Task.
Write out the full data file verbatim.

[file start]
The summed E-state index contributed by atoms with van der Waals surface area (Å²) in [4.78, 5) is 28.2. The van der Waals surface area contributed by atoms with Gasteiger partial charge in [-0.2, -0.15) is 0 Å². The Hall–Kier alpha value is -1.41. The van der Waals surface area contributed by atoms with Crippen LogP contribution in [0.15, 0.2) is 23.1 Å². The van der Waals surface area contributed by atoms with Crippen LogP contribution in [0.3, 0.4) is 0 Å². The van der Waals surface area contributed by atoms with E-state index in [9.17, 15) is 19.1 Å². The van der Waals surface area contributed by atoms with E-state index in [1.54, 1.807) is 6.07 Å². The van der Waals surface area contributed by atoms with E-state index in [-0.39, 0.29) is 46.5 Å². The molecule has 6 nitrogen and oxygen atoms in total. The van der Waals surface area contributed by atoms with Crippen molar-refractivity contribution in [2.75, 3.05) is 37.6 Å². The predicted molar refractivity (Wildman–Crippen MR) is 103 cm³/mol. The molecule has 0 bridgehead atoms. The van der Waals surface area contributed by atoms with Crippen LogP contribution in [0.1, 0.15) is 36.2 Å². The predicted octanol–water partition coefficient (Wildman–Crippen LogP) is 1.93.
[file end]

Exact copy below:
The summed E-state index contributed by atoms with van der Waals surface area (Å²) in [4.78, 5) is 28.2. The van der Waals surface area contributed by atoms with Gasteiger partial charge in [-0.2, -0.15) is 0 Å². The Hall–Kier alpha value is -1.41. The van der Waals surface area contributed by atoms with Crippen LogP contribution in [0.15, 0.2) is 23.1 Å². The van der Waals surface area contributed by atoms with Crippen LogP contribution in [0.3, 0.4) is 0 Å². The van der Waals surface area contributed by atoms with E-state index in [9.17, 15) is 19.1 Å². The van der Waals surface area contributed by atoms with E-state index in [1.54, 1.807) is 6.07 Å². The van der Waals surface area contributed by atoms with E-state index in [-0.39, 0.29) is 46.5 Å². The molecule has 6 nitrogen and oxygen atoms in total. The van der Waals surface area contributed by atoms with Crippen molar-refractivity contribution in [2.75, 3.05) is 37.6 Å². The predicted molar refractivity (Wildman–Crippen MR) is 103 cm³/mol. The molecule has 0 bridgehead atoms. The van der Waals surface area contributed by atoms with Crippen LogP contribution in [0.1, 0.15) is 36.2 Å². The predicted octanol–water partition coefficient (Wildman–Crippen LogP) is 1.93.